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Applying a Trojan Horse Strategy to Ruthenium Complexes in the Pursuit of Novel Antibacterial Agents

Type of publication Peer-reviewed
Publikationsform Original article (peer-reviewed)
Author Laurent Quentin, Batchelor Lucinda K., Dyson Paul J.,
Project Modulation of the site specificity of binding of metal-based drugs to chromatin
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Original article (peer-reviewed)

Journal Organometallics
Volume (Issue) 37(6)
Page(s) 915 - 923
Title of proceedings Organometallics
DOI 10.1021/acs.organomet.7b00885

Abstract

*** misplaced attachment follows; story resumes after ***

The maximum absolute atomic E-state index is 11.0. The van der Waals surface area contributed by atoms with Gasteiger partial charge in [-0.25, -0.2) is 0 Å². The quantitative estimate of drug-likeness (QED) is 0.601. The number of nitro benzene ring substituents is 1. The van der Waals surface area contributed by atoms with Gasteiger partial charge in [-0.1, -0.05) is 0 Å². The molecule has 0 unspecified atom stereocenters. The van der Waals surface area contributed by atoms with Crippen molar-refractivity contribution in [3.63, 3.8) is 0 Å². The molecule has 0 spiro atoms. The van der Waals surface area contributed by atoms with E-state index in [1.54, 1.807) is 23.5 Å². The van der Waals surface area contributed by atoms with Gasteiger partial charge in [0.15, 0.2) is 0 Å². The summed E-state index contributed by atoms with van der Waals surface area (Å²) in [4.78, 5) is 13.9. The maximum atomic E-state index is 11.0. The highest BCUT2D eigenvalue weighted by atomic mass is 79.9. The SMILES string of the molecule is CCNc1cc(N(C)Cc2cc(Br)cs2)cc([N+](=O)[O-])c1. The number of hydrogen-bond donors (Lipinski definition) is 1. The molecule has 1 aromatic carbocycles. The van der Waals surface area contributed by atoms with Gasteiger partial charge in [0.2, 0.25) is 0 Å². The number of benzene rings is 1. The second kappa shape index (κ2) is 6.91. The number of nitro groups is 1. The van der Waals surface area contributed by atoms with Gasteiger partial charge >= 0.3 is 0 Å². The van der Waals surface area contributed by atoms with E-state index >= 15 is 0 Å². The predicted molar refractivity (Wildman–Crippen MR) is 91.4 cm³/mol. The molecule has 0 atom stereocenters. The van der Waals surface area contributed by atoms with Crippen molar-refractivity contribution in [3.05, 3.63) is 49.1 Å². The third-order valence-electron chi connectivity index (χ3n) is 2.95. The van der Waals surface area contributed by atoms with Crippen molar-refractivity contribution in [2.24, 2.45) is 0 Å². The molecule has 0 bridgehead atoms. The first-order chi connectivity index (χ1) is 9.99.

Since the discovery of penicillin in 1928,1 a tremendous number of antimicrobial drugs have been developed targeting bacteria (antibacterial), fungi (antifungal), viruses (antiviral), and parasites (antiparasitic). As a consequence, many common yet fatal illnesses such as pneumonia and tuberculosis have become less deadly. Infections were, for a time, no longer an ever present risk and the dangers linked to surgery or childbirth were drastically reduced. However, due to the intensive worldwide use of antibiotics, especially in agriculture, bacteria and other pathogens have evolved to overcome the effect of these drugs. Antimicrobial resistance (AMR) is becoming increasingly problematic as the discovery of new antibiotic formats has slowed, and is now an issue of global importance.2−5 With infections and infectious diseases remaining one of the major causes of death worldwide,6 and the emergence of antibacterial resistance, the development of novel classes of antibacterial drugs is of the utmost importance. Ruthenium(III) and ruthenium(II) drugs are prominent families of anticancer agents, developed in the quest to overcome platinum-based resistance.7 At the forefront are NAMI-A,8 KP1019,9 and NKP-1339,10 showing promising results in preclinical and phase I and I/II clinical trials. Ruthenium(II)−arene complexes such as RAPTA ([Ru(η6- arene)X (PTA)], PTA = 1,3,5-triaza-7-phosphaadamantane)11 activity against different strains of bacteria.16 Ruthenium(II)− arene complexes represent an interesting platform that can be easily structurally modified, and several clinical drugs such as kinase inhibitor staurosporine,17 glutathione-S-transferase in- hibitor ethacrynic acid,18 antifungal agents,19 or antibacterial quinolones20,21 have been coupled to them, either to augment their anticancer activity or to have dual-functioning drug candidates, being both antibacterial and anticancer agents.20,21 Coupling these two therapeutic effects is desirable in the clinics where patients treated for cancer often show weakened ability to fight infections.22 Iron is an essential element for almost all organisms (animals, plants, and micro-organisms), being involved in electron transport and metabolic processes from photosynthesis to DNA biosynthesis.23 This involvement in so many biological reactions makes it a vital element for the survival of living organisms. While animals can source iron from food, plants and microorganisms need to obtain it from their surrounding environment. The most common strategy is the use of ferric ion chelators as solubilizing agents.24 This is achieved through the secretion of siderophores (literally “iron carriers”). These low molecular weight compounds (<1000 Da) possess an extremely high affinity for the Fe3+ ion.25 Siderophores are secreted by bacteria in response to an iron restriction to scavenge any Fe3+ that can be found in the surrounding 2 or RAED (([Ru(η6-arene)(en)Cl]+, en = ethylenediamine)12 environment. Siderophores usually form hexadentate octahe- show a wide range of promising anticancer properties.13−15 Interestingly, RAPTA-C, arene = p-cymene, has also been investigated as a potential antimicrobial agent and displayed
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